Robert Fergusson

Thomas Campbell, in Specimens of the British Poets (1819; 1845) 519.

This unfortunate young man, who died in a mad-house at the age of twenty-four, left some pieces of considerable humour and originality in the Scottish dialect. Burns, who took the hint of his Cotter's Saturday Night from Fergusson's Farmer's Ingle, seems to have esteemed him with an exaggerated partiality, which can only be accounted for by his having perused him in his youth. On his first visit to Edinburgh, Burns traced out the grave of Fergusson, and placed a head-stone over it at his own expense, inscribed with verses of appropriate feeling.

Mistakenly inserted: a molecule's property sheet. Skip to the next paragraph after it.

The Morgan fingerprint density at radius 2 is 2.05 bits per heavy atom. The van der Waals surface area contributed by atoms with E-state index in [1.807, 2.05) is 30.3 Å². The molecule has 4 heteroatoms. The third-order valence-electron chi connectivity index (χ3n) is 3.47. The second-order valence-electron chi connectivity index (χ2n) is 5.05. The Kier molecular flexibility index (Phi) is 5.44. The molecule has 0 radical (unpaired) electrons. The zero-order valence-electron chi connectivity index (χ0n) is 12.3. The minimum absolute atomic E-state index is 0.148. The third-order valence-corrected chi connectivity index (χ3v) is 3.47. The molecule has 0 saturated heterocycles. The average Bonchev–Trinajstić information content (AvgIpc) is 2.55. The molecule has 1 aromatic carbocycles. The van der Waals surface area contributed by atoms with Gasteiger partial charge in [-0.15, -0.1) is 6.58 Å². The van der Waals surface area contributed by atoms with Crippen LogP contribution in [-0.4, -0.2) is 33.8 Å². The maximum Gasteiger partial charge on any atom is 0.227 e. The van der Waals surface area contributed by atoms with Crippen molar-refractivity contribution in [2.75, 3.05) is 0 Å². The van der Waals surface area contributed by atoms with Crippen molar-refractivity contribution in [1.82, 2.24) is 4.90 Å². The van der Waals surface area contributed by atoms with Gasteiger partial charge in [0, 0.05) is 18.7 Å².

Fergusson was born at Edinburgh, where his father held the office of accountant to the British Linen-hall. He was educated partly at the high school of Edinburgh, and partly at the grammar-school of Dundee, after which a bursary, or exhibition, was obtained for him at the university of St. Andrew's, where he soon distinguished himself as a youth of promising genius. His eccentricity was, unfortunately, of equal growth with his talents; and on one occasion, having taken part in an affray among the students, that broke out at the distribution of the prizes, he was selected as one of the leaders, and expelled from college; but was received back again upon promises of future good behaviour. On leaving college he found himself destitute, by the death of his father; and after a fruitless attempt to obtain support from an uncle at Aberdeen, he returned on foot to his mother's house at Edinburgh, half dead with the fatigue of the journey, which brought on an illness that had nearly proved fatal to his delicate frame. On his recovery he was received as a clerk in the commissary's clerk's office, where he did not continue long, but exchanged it for the same situation in the office of the sheriff clerk, and there he remained as long as his health and habits admitted of any application to business. Had he possessed ordinary prudence, he might have lived by the drudgery of copying papers; but the appearance of some of his poems having gained him a flattering notice, he was drawn into dissipated company, and became a wit, a songster, a mimic, and a free liver; and finally, after fits of penitence and religious despondency, went mad. When committed to the receptacle of the insane, a consciousness of his dreadful fate seemed to come over him. At the moment of his entrance, he uttered a wild cry of despair, which was re-echoed by a shout from all the inmates of the dismal mansion, and left an impression of inexpressible horror on the friends who had the task of attending him. His mother, being in extreme poverty, had no other mode of disposing of him. A remittance, which she received a few days after, from a more fortunate son, who was abroad, would have enabled her to support the expense of affording him attendance in her own house; but the aid did not arrive till the poor maniac had expired.